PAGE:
On the other hand, due to their interesting electrical, optical and optoelectronic properties, conjugated oligomers represent a prominent class of compounds from the viewpoint of theory, synthesis, and applications in materials science [61-65]. Moreover, they are model compounds for the corresponding polymers [66,67]. In parallel to recent experimental work on oligomers, theoretical efforts have also begun complementing the experimental studies in the characterization of the nature and the properties of their ground- and lowest electronic excited states [68-73]. In addition, these approaches have provided significant insight into the electronic and optical properties of conjugated polymers. In the absence of structural information, the experimental measurement, in conjunction with molecular orbital theory, is a valuable tool in analyzing the electronic structure of polymers. This enables an estimate not only of the relative energies of the electronic levels but also of their detailed distribution over the whole molecule. The ionization Potential (IP), electron affinity (EA), molecular electronic structure of the ground and lowest excited states as well as the nature of absorption and photoluminescence obtained through quantum calculations are of great interest prior to fabricating organic devices.

In this context, two new alternating donor-acceptor conjugated copolymers, both of which may be used in organic electronics, are investigated here. The first one is a copolymer containing thienylene-dioctyloxyphenyle-thienylene (TBT) and bipyridine (BIPY) units as shown in Fig. 1 that can be used as an active layer in PLEDs. It is constructed with dioctyloxy substituted phenylene incorporated between two electron-rich-thiophene units, abbreviated as TBT unit, and a bipyridine (BIPY) unit (Fig. 1). It was obtained by the Stille reaction method and the detailed synthesis procedures and characterization have already been reported [74,75]. The soluble copolymer has a well-defined structure and exhibits excellent optical properties. The number average (Mn) and weight average (Mw) molecular weights of the copolymer, determined by gel permeation chromatography (GPC) using polystyrene as standard, are obtained as 3098 and 3477, respectively. The corresponding polymerization degree, DPn, is found to be 5 corresponding to 25 cycles of number. Photo-physical properties of copolymer including Raman scattering, UV-Visible optical absorption and emission are studied.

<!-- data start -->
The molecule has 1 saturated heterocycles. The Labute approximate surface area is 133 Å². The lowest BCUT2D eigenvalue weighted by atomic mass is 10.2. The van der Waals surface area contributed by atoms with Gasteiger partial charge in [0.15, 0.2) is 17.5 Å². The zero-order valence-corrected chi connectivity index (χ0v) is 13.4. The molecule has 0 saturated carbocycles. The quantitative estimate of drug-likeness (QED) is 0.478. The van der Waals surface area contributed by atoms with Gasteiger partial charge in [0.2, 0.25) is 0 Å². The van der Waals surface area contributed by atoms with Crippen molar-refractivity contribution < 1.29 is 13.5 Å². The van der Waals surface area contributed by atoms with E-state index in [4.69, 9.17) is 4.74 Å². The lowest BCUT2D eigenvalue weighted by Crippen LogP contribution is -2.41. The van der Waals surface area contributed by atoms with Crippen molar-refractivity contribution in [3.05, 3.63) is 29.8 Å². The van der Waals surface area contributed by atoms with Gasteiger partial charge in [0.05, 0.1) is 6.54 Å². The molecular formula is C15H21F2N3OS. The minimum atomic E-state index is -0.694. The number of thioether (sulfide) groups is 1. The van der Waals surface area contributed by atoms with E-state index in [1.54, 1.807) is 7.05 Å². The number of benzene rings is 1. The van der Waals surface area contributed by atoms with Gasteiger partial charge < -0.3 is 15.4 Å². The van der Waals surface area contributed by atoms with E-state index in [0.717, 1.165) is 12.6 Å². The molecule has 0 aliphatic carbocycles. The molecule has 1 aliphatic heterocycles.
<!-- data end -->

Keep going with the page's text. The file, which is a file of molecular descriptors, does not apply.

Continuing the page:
Figure 1.

Chemical structure of TBT-BIPY copolymer.

Introducing long alkoxy pendants at 2 and 5 positions of the phenyl ring improves the solvent processability which is a prerequisite for fabricating organic light-emitting diodes (OLEDs) by the spin coating method.

The second part of this chapter concerns a composite based on Benzothiadiazole mixed with carbazole, or hexylthiophene that can be used for fabricating Polymer Solar Cells (PSCs). PSCs based on the bulk heterojunction (BHJ) structure have attracted broad attentions in recent years [76,77]. The requirements for the structure and properties of polymeric donors are low band gap, broad absorption range, high mobility and appropriate HOMO and LUMO levels [78]. Among the polymers tested for suitability as an active layer, poly(3-hexyl-thiophene) (P3HT) and poly(carbazole) (PCz) have emerged as promising candidates for applications in optoelectronic devices because of their exceptional properties [79,80]. However, alternative copolymers of [2,1,3]-benzothiadiazole (BT) acceptor units with various donor units have attracted particular attention for using them in high performance PSCs [81-83]. To optimize the material properties, conjugated polymers with alternating electron-rich and hole-rich units along their backbone have been extensively developed because their absorption spectra and band gap can be readily tuned by controlling the intra-molecular charge transfer (ICT) from donors to acceptors [84].

However, in these linear D-A polymers, the molecular interactions and packing orientation of the conjugating moieties need to be carefully controlled to ensure proper process ability and charge transporting properties [85]. A fundamental understanding of the ultimate relations between structure and properties of these materials is necessary for using them in photovoltaic cells. A number of studies demonstrate that the interplay between theory and experiment is very important in providing useful insights in understanding the molecular electronic structure of the ground and excited states as well as the nature of absorption and photoluminescence [86]. To rationalize our theoretical results, the simulated data are compared with the available experimental data [87].